Dishoom dishoom, no stunt this!

Published: 08th November 2016 10:32 PM  |   Last Updated: 09th November 2016 06:03 AM   |  A+A-



Express News Service

With high-octane fights adding to the film’s appeal, often we forget what goes through the lives of these daredevils.Stuntmen in the Tamil film industry reveal their daily challenges and the reason they stay in this field

The incident of two actors dying while performing a stunt sequence for a Kannada film recently has sent shockwaves throughout the film industries in South India. This episode has also given a glimpse of the lives of stuntmen, who are always at risk for fatalities. In addition to performing death-defying stunts, they also have to be a stand-in for stars. Their job description warrants jumping off the cliffs and hanging from the walls of high-rise buildings, etc. Despite taking precautionary measures, sometimes, things can awfully go wrong. If an actor gets hurt, production houses move mountains to hasten good recovery but what happens to a stuntman if he gets hurt? CE speaks to a few stuntmen in the industry to know more…

Anbariv (both Anbu & Arivu)
Action sequences need to look cool and stylish, even if it’s a dirty one. Everyone expects a proper flow and rhythm in fights. We take great precautions before doing anything. Most of the filmmakers and actors understand how tough our job is, and they support us accordingly. But the danger adds thrill to our job. If you play it safe, boredom might set in — both for me and the audience. Many of the stuntmen don’t fear the risk. It is poverty makes us do all this. That’s the ultimate push. Though things may have improved considerably, we need stunt masters who insist more on the stuntmen safety. In most cases, a stuntman gets little money. The excitement of doing a daring act has made us what we are today.

Stunt Silva
Exposure to international cinema and advancements in technology and graphics has radically changed the entire cinematic language. Now expectations are more. For us, it’s like dying every day. I work seven days a week. I don’t give details to my family, because they will panic if they know what I really do. They’re at the risk of losing you. We fall, hurt ourselves, and break our bones. Everything is normal for us. Safety is of prime importance before performing anything, and no stunt is absolutely safe as there is always an element of risk involved. The fights which were done during 70s and 80s are different and now everyone wants fights to be realistic. It’s about the movement and timing!

Stun Siva
We’re not popular like actors, but no stunt sequence is complete without us. I’ll do anything for a good fight. When injured, we get financial aid from the Union; even actors and production houses help us out but it’s not enough, as the cost of treatments is expensive. Also, our schedules are hectic and unpredictable. We work through day and nights and take painstaking efforts, sweat it out and train hard to make stunt sequences realistic.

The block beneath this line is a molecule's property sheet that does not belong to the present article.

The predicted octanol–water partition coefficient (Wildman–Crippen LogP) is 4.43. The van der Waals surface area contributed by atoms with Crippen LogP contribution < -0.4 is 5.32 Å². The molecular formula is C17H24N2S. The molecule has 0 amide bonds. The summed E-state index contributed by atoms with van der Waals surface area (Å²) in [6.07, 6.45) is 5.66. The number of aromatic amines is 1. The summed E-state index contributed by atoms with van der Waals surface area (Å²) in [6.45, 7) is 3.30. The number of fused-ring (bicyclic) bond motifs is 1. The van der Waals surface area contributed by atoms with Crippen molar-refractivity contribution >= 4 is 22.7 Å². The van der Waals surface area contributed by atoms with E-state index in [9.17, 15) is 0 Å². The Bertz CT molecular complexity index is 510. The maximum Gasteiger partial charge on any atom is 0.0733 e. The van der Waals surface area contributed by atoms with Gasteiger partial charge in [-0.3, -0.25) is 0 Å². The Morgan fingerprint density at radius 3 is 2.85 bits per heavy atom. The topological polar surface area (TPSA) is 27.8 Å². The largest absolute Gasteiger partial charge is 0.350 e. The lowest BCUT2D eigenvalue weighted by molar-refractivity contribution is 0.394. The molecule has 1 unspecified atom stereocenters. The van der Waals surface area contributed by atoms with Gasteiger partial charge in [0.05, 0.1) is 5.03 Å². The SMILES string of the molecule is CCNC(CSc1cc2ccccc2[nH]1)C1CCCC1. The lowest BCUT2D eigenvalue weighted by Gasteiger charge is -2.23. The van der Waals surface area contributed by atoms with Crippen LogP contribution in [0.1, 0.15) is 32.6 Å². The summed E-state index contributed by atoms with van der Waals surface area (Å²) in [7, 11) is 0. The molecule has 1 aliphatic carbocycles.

After the job of military officers, I think ours is a risky one. I have been injured many times, and I know people who have slipped into coma or lost their lives. We do all these things because we love our profession. Though camera tricks work, car and bike stunts are quite dangerous. Even a minor slip can result in a major crash. Recovery takes a long time in this case. When we are injured on the sets, of course, the production house takes care of the first-aid needs. Beyond that, say, I need to be home at least for a year, it becomes a huge burden as I have to shoulder financial responsibilities. Out of their will, high-paid artistes may help us with the hospital expenses, but it’s up to them. Hollywood filmmakers/technicians are surprised by the amount of risk our stuntmen take. We are into the clutch of death every day. That’s why most stuntmen are believers; they have photographs of their favourite god inside their pockets while performing high-octane sequences. Though there are separate unions and insurance facilities etc, it’s not enough at all. The stuntmen safety is a big issue, which most of us are yet to address. The safety level is very low when compared to other countries.

‘Thalapathi’ Dinesh
Retakes can be very taxing in stunt scenes. It’s all about working hard and paying rapt attention to the stunt master’s instructions. Despite best efforts, sometimes, accidents do happen. It’s not advisable to use amateurs for risky stunts. Artistes, including technicians, shouldn’t take it lightly when they know there is a huge element of risk involved and safety is not up to the mark.


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